Making the Investment of a Lifetime
The title says it all. I’m here to persuade you to invest more in the greatest resource on this planet, people. Not because I said so, but because the intangible benefits received has the potential to transform the non-profit organizations being supported. I believe you get out what you put in. That belief extends to most things in life. However, the reasons for doing so increase tenfold when that investment is made in people.
If you don’t calculate social return on investment (SROI), or evaluate program effectiveness for a living than you may not immediately see the value of volunteer actions attributed to a non-profit organization’s success. But while this value isn’t always tangible, it still needs a considerable amount of investment put forth to yield the greatest returns.
From a solely monetary valuation, in 2016 alone, the time gifted as volunteer capital was measured at $193 billion dollars. While that’s only 1% of America’s gross domestic product (GDP), it’s a number that can’t be ignored. Understand this is a conservative “average per hour” valuation of time given by volunteers from across the nation. But think about all the hours served that aren’t captured. There’s likely billions more unreported hours being served by good Samaritans everywhere. It’s also important to note that while this communicates the value of time, this is only a basic valuation only scratching the surface. The per hour dollar calculation alone fails to recognize any positive emotional, psychological or physical well-being gained by those who give, nor does it include the value of intellect held by those volunteering. Lastly, it glosses over any outcomes experienced in the communities that wouldn’t have been achieved if not for the gift of one’s time.
Like all investment though, it comes with a cost as volunteers aren’t free. But if a solid investment is put forth into volunteers and those managing them, productivity and the positive benefits will often outweigh those costs.
Invest in the intangible
Just like successful for-profit companies invest in their employees (human capital) through engagement and career development initiatives, non-profits must do the same for volunteers (volunteer capital). Here’s the kicker, it doesn’t matter that volunteers aren’t being paid, they require and investment just the same. Think about it, we don’t pay children to attend kindergarten through 12th grade, yet most adult’s champion “investing in our future.” It’s simple, children will one day be the leaders of society long after we’re gone. As a result, society invests a great deal of time and money ensuring they’ll succeed.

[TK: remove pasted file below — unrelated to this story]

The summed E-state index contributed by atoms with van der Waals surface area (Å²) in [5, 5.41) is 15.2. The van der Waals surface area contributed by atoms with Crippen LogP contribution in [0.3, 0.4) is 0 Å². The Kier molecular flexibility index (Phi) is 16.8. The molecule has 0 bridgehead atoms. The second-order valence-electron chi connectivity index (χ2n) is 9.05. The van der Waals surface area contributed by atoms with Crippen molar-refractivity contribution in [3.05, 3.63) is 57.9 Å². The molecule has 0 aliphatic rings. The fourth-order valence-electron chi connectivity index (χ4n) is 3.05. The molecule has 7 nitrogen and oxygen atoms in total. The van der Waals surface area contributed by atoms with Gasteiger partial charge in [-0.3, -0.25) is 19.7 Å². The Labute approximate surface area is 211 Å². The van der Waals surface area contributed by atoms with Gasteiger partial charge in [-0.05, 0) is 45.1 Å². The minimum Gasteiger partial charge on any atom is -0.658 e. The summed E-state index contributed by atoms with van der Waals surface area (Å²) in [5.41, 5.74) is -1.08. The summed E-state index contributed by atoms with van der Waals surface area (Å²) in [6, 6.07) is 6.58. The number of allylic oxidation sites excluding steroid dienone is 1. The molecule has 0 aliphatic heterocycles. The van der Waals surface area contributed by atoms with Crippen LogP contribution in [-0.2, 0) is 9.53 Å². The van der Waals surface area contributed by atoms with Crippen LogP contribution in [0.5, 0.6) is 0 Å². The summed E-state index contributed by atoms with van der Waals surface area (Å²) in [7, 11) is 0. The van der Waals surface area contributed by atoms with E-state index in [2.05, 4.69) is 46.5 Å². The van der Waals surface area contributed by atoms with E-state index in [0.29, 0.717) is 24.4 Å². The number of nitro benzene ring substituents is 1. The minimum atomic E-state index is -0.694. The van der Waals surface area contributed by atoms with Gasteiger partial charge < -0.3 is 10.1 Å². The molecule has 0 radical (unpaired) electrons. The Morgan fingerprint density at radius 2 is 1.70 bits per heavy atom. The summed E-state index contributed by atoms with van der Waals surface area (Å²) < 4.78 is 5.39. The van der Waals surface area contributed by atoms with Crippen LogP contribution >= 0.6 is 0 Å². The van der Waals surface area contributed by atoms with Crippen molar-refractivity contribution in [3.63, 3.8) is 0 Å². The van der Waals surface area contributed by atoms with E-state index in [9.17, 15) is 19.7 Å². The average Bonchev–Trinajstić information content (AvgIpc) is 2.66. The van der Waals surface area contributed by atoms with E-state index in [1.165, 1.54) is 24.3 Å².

Championing education and youth development has a steep price-tag. And while investments in education can be improved, there’s a fair amount of research done to understand how children best learn, but also to train and equip educators to impart knowledge.
Additionally, development doesn’t stop after childhood. Employers and human resource strategists are becoming wise to maintaining this by providing career enhancing training opportunities, while working to better understanding what motivates employees to give their all. From the time a job seeker views the position description, applying and progressing to what may translate into a long tenure at a company, good employers continue seeking ways to invest back into their people. Successful for-profit companies understand that without their employees they’re not successful. Funders need to similarly recognize that without a developed volunteer corps, non-profits can’t be successful.
I can continue, but what I hope to get across is that development is important. Development, however, requires investment. This is true whether you’re in real estate development or working in youth development.
Let me be clear though, the investment made into people shouldn’t change simply because the people you’re investing in aren’t paid. This approach of investment needs to be taken for those who gift their time and talent, the volunteer capital.
The value of human skill and intellect as it was understood in the 18th Century.
I should mention the intangible value of human capital (skill, experience and intellect) isn’t a new concept. If you believe this is something only now realized in the 21st Century you’d be mistaken. Adam Smith, an 18th Century economist from Scotland believed knowledge was fortune that belonged to each person who held it, and as a result it was also the knowledge of society. In the instance of volunteer engagement, that knowledge and experience is being gifted to non-profit organizations by the volunteers that serve as volunteer capital. Ask yourself this question, what’s the sum total of your life experience worth?
Place a dollar value on it (if you can) and let me know.
What we understand as human capital now was explained by Adam Smith as the “The acquisition of talents during education, study, or apprenticeship, costs a real expense, which is capital in a person. Those talents are part of his fortune and likewise that of society” (Adam Smith, 1776).